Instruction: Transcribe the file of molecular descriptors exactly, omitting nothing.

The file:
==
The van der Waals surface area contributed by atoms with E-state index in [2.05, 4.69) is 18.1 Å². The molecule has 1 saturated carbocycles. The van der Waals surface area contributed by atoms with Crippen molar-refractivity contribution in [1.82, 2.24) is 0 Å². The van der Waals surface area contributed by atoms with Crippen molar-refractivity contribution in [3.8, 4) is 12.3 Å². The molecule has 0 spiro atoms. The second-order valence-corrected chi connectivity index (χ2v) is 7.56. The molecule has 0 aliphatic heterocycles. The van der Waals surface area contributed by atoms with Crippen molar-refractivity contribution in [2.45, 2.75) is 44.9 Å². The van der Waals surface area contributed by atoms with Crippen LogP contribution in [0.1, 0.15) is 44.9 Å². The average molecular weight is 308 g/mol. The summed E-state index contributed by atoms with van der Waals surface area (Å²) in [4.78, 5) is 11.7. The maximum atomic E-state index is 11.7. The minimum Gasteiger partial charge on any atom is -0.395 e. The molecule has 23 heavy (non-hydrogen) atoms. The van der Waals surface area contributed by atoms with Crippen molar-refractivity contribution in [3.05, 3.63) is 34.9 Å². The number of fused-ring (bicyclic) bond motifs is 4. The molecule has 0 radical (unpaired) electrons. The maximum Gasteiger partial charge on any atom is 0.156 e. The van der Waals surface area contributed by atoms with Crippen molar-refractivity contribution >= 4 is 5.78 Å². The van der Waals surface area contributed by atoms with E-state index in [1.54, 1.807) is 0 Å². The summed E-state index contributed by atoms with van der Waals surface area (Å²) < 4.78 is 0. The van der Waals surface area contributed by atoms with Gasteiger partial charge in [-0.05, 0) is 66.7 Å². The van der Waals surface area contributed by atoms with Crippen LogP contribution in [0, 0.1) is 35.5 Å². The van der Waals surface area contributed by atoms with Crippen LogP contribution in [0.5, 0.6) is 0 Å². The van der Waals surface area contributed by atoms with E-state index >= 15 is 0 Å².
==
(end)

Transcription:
The van der Waals surface area contributed by atoms with E-state index in [2.05, 4.69) is 18.1 Å². The molecule has 1 saturated carbocycles. The van der Waals surface area contributed by atoms with Crippen molar-refractivity contribution in [1.82, 2.24) is 0 Å². The van der Waals surface area contributed by atoms with Crippen molar-refractivity contribution in [3.8, 4) is 12.3 Å². The molecule has 0 spiro atoms. The second-order valence-corrected chi connectivity index (χ2v) is 7.56. The molecule has 0 aliphatic heterocycles. The van der Waals surface area contributed by atoms with Crippen molar-refractivity contribution in [2.45, 2.75) is 44.9 Å². The van der Waals surface area contributed by atoms with Crippen LogP contribution in [0.1, 0.15) is 44.9 Å². The average molecular weight is 308 g/mol. The summed E-state index contributed by atoms with van der Waals surface area (Å²) in [4.78, 5) is 11.7. The maximum atomic E-state index is 11.7. The minimum Gasteiger partial charge on any atom is -0.395 e. The molecule has 23 heavy (non-hydrogen) atoms. The van der Waals surface area contributed by atoms with Crippen molar-refractivity contribution in [3.05, 3.63) is 34.9 Å². The number of fused-ring (bicyclic) bond motifs is 4. The molecule has 0 radical (unpaired) electrons. The maximum Gasteiger partial charge on any atom is 0.156 e. The van der Waals surface area contributed by atoms with Crippen molar-refractivity contribution >= 4 is 5.78 Å². The van der Waals surface area contributed by atoms with E-state index in [1.54, 1.807) is 0 Å². The summed E-state index contributed by atoms with van der Waals surface area (Å²) < 4.78 is 0. The van der Waals surface area contributed by atoms with Gasteiger partial charge in [-0.05, 0) is 66.7 Å². The van der Waals surface area contributed by atoms with Crippen LogP contribution in [0, 0.1) is 35.5 Å². The van der Waals surface area contributed by atoms with Crippen LogP contribution in [0.5, 0.6) is 0 Å². The van der Waals surface area contributed by atoms with E-state index >= 15 is 0 Å².